Does it still make sense to buy a digital photo frame?
And, equally important, are there any good frames left to buy?
In Molly Wood's recent roundup of, she mentions a few items you shouldn't get for Mom. Among them: a digital photo frame. Her take: "They're over. They're complicated. They're annoying. No one ever updates the pictures on them."
Say it ain't so, Molly!
I've always liked the idea of the digital photo frame, if not the execution. Most models are indeed a pain to use, requiring you to copy photos over from your PC or a memory card.
Then I got my hands on a Kodak Pulse -- first the 7-inch model, then its 10-inch successor. It was, put simply, a delight to use. Thanks to built-in Wi-Fi, it could connect not only to my PC for easy wireless photo uploading, but also to my Facebook account or Kodak Gallery.
Even better, I could choose a custom e-mail address for the frame, then share that address with friends and family members -- who could e-mail me new photos right from their smartphones, PCs, etc. Photos arrived within a few minutes, not just once per day.
Best of all, Kodak charges no extra fees for this ultraconvenient photo delivery. There's no subscription required, no monthly charge for using the frame. I liked the product so much that I bought one for my parents, then my sister, then a few other relatives. They're all equally head over heels in love with the thing.
Alas, it wasn't meant to be., then announced plans to phase out the unit that makes, among other things, digital picture frames. At this point it's unclear whether the company will even continue to support the Pulse; I'll be devastated if they don't.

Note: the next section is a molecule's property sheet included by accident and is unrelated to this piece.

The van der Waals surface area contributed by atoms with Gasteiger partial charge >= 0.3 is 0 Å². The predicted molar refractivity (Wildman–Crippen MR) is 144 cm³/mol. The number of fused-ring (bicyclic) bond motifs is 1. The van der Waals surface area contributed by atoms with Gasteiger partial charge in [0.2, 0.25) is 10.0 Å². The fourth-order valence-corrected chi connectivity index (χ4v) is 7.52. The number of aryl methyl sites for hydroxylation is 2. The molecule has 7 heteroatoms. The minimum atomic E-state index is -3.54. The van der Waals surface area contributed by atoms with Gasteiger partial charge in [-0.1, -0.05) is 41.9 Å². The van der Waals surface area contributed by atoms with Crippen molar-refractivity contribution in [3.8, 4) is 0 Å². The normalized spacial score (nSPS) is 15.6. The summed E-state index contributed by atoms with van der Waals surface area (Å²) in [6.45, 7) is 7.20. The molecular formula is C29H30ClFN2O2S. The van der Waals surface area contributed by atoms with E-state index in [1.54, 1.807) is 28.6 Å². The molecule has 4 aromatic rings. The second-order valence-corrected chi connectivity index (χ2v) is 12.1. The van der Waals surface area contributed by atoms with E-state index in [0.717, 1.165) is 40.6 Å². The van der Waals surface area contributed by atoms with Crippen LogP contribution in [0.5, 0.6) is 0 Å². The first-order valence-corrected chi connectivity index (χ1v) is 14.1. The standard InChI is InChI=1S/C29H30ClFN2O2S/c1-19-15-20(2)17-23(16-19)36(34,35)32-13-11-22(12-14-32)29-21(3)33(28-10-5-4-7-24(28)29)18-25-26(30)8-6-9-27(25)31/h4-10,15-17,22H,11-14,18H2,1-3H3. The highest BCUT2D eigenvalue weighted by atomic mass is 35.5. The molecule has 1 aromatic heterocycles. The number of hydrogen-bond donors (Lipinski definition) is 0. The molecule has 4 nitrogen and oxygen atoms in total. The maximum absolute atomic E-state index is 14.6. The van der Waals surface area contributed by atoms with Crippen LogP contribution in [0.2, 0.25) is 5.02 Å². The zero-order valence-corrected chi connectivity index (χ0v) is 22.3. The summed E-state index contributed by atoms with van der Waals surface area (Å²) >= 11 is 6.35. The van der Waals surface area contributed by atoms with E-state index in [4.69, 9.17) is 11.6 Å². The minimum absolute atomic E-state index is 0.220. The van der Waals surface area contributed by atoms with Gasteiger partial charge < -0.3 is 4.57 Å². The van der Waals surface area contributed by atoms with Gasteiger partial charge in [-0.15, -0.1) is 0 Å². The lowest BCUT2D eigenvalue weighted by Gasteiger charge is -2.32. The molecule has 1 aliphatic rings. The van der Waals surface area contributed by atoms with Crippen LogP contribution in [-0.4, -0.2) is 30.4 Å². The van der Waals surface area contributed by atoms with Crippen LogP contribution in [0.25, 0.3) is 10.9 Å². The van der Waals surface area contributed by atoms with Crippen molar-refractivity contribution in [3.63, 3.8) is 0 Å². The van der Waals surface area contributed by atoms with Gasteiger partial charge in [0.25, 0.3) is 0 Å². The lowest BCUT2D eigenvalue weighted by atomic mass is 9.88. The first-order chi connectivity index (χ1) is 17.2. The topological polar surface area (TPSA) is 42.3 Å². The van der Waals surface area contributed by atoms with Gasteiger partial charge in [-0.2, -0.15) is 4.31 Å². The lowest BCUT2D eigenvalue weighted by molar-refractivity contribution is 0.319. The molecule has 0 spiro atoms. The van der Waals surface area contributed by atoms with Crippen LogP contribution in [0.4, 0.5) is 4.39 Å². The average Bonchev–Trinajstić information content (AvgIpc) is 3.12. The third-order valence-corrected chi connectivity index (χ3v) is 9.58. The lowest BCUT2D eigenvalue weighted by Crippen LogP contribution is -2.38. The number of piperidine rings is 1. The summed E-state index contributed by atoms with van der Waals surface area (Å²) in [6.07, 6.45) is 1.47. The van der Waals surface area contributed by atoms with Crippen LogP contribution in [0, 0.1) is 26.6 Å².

With Kodak effectively out of the frame game, that leaves only one major player offering a "connected" photo frame: Ceiva. Yep, the company that pioneered the product category is still chugging along with two 8-inch models: the Ceiva Pro 80 and Ceiva Share.
These are nice products, with reasonable Mother's Day Sale price tags of $119.95 and $99.95, respectively. However, both frames limit you to a fixed number of new photos per day, and updates them only once per day. (Update: According to Ceiva's PR rep, you can set either frame to update as regularly as once per hour.) Also, although the Pro 80 comes with a Wi-Fi adapter, it's optional on the Share, which otherwise relies on a phone line to download new pictures. Hey, Ceiva, 2001 called and they want their antiquated dial-up technology back!
The frames have button-driven interfaces, unlike the Kodak Pulse, which has a much more convenient touch screen. But here's the part that really bugs me: although you get one year of Ceiva' PicturePlan service when you buy a frame, you'll have to pay $9.95 per month (or $6.95 per month prepaid annually) after that. I would never buy something like that for myself, let alone for a relative.
On the other hand, what options do I have left? Not many. And PicturePlan does include a lifetime warranty (as long as you remain a subscriber, that is), meaning if your frame croaks, you'll get a free replacement. There's definite value there: I've had two Pulses die on me (both under warranty, thankfully), and my uncle's went bad after just a couple months. Check Amazon and you'll see loads of similar complaints; the product obviously has some reliability issues.
All this poses the question: Do digital photo frames have a place in the world anymore? Does anybody even want one? I still think that when it's done right, it's a fantastic item to have in your home.
Kodak came closest to doing it right. I'm sad it's leaving the market, and sadder still that no company seems to be stepping up with innovation and competition in this area. Sounds like a Kickstarter project waiting to happen!
Let me hear your thoughts on digital photo frames. Like? No like? Still waiting for a killer product to emerge?